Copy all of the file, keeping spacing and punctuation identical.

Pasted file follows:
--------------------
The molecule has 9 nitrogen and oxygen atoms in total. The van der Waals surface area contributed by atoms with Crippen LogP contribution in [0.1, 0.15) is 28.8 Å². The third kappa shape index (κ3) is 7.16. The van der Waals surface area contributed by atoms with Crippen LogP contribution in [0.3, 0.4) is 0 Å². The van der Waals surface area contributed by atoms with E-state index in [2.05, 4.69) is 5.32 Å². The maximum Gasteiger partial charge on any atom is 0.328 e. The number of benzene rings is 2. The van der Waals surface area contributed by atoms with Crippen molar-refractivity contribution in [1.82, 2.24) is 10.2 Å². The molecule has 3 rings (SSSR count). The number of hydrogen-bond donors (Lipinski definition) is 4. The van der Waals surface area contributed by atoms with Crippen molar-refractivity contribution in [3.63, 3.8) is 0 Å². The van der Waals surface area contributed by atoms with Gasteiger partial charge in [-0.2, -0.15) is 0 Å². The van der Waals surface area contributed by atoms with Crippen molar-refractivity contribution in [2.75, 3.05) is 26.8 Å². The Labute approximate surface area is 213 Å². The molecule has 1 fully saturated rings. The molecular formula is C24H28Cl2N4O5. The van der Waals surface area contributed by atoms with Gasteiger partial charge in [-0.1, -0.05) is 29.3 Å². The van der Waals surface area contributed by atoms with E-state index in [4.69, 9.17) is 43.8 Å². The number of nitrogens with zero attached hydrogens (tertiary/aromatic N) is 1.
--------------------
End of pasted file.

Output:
The molecule has 9 nitrogen and oxygen atoms in total. The van der Waals surface area contributed by atoms with Crippen LogP contribution in [0.1, 0.15) is 28.8 Å². The third kappa shape index (κ3) is 7.16. The van der Waals surface area contributed by atoms with Crippen LogP contribution in [0.3, 0.4) is 0 Å². The van der Waals surface area contributed by atoms with E-state index in [2.05, 4.69) is 5.32 Å². The maximum Gasteiger partial charge on any atom is 0.328 e. The number of benzene rings is 2. The van der Waals surface area contributed by atoms with Crippen molar-refractivity contribution in [1.82, 2.24) is 10.2 Å². The molecule has 3 rings (SSSR count). The number of hydrogen-bond donors (Lipinski definition) is 4. The van der Waals surface area contributed by atoms with Crippen molar-refractivity contribution in [3.63, 3.8) is 0 Å². The van der Waals surface area contributed by atoms with Gasteiger partial charge in [-0.2, -0.15) is 0 Å². The van der Waals surface area contributed by atoms with Crippen molar-refractivity contribution in [2.75, 3.05) is 26.8 Å². The Labute approximate surface area is 213 Å². The molecule has 1 fully saturated rings. The molecular formula is C24H28Cl2N4O5. The van der Waals surface area contributed by atoms with Gasteiger partial charge in [-0.1, -0.05) is 29.3 Å². The van der Waals surface area contributed by atoms with E-state index in [4.69, 9.17) is 43.8 Å². The number of nitrogens with zero attached hydrogens (tertiary/aromatic N) is 1.